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Reducing Risk Factors Can Improve Your Chances of Leading a Heart-Healthy Life

Reducing Risk Factors Can Improve Your Chances of Leading a Heart-Healthy Life

Cardiovascular diseases (CVDs) are the number one cause of death and illness among populations.  In Non-Latin Caribbean countries, CVDs account for an estimated 30.8% of deaths which are due to noncommunicable diseases (NCDs).[1]

 

CVDs are disorders of the heart and blood vessels and include coronary heart disease or ischaemic heart disease, cerebrovascular disease, rheumatic heart disease and other conditions.

 

Ischaemic heart disease (IHD) and stroke account for 78% of all CVD deaths in all Latin America and Caribbean countries combined, and hypertensive deaths account for 8%.  In Saint Lucia, Jamaica and Dominica IHD deaths represent less than 35%, while stroke deaths contribute to 45% of all CVDs in Jamaica.[2]

 

World Heart Day observed annually on 29th September, aims to inform people about cardiovascular diseases including heart disease and stroke, which are the leading cause of death globally.   This year’s theme Use Heart to Connect is about using your knowledge, compassion and influence to make sure you, your loved ones and the communities are part of, have the best chance to live heart-healthy lives. 

 

“The biggest risk factors driving premature death and disability from CVDs are poor diet, physical inactivity, tobacco use, excessive alcohol consumption, high blood pressure, high blood glucose, and obesity.  Although some risk factors for CVDs such as age or family history, cannot be controlled, CARPHA urges you to take responsibility for your health by making changes to reduce risk factors so as to improve your chances of leading a heart-healthy life.  It is important to look after your heart by eating a healthy diet, not smoking, reducing the intake of alcohol and being physically active,” stated Dr Tamu Davidson, Head of the Chronic Disease and Injury Unit at CARPHA.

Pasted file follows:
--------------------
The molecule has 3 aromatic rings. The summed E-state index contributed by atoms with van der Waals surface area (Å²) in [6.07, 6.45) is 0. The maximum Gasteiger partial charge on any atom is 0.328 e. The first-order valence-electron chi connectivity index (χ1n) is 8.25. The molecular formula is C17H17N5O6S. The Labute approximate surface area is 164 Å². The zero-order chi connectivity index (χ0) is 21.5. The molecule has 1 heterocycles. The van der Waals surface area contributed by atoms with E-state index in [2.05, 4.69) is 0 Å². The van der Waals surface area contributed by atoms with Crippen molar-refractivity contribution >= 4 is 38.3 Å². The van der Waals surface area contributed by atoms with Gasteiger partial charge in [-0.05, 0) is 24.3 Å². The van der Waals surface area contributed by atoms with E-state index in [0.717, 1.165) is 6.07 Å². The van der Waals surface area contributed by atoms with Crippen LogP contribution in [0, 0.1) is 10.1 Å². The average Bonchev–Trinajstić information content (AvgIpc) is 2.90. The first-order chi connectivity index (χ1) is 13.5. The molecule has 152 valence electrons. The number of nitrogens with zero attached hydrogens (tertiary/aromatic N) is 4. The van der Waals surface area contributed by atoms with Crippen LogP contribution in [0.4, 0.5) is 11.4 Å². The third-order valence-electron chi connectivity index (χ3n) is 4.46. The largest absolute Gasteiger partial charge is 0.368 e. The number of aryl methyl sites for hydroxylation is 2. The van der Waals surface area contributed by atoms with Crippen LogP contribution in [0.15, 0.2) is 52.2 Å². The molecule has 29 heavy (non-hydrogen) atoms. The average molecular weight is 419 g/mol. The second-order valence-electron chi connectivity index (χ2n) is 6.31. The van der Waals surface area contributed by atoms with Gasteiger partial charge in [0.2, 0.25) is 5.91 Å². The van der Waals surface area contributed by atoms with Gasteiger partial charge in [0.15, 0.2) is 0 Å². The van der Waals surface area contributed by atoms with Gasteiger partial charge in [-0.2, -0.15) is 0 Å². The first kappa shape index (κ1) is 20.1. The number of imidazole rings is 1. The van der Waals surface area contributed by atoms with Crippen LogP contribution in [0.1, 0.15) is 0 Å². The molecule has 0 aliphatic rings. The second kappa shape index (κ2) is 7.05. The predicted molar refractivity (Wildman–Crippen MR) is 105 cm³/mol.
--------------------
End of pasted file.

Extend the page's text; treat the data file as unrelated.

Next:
Risk factors for NCDs can make people more vulnerable to becoming severely ill with COVID-19.  People with poor cardiovascular health and other NCDs, are especially vulnerable to serious COVID-19 complications.  If you have an underlying health condition, such as heart disease, heart failure, diabetes, high blood pressure or obesity, you are at a higher risk of severe COVID-19 disease, and more likely to die from the virus. The best way to prevent infection with COVID-19 is to minimize exposure to the virus. 

 

The Agency supports its Member States in moving towards improving population health by reducing risk factors, to achieve reductions in premature deaths from cardiovascular disease and other NCDs in the population. There are several initiatives led by CARPHA that contribute to the attainment of Sustainable Development Goal 3.4 to reduce by one third premature mortality from non-communicable diseases through prevention and treatment and promote mental health and well-being by 2030.

 

Through a project funded by Agence Française de Développement (AFD), CARPHA is developing a Regional NCD surveillance system.  This will generate the health information needed for planning and implementation of interventions, including health policy, for NCD prevention and control. CARPHA in collaboration with the Organisation of the Eastern Caribbean States (OECS) updated the Regional Guidelines for Diabetes Management in Primary Health Care and will be developing guidelines for hypertension.

 

“CARPHA continues to promote healthy diets and reduction of childhood obesity in the Caribbean. A cookbook  Kids Can Cook Too  for children, and guidance for Caribbean countries to implement a Model Framework for Sodium reduction are some of the tools available to support Caribbean countries. CARPHA has also been instrumental in supporting the development of policies and plans which form the framework for action for NCDs,” stated Dr Davidson.  These include the Caribbean Cooperation in Health Phase IV (CCH IV), and the Six Point Policy Package to reduce childhood obesity.

 

CARPHA calls on everyone - Caribbean Governments, civil society groups, regional organisations, and communities to take action. Establish, enforce and protect NCD prevention policies, and demonstrate your commitment to enhancing the quality of your own life and that of your loved ones. 

 

So, this year, are we going to Connect, my heart, your heart, all our hearts for the best chance to live heart-healthy lives?

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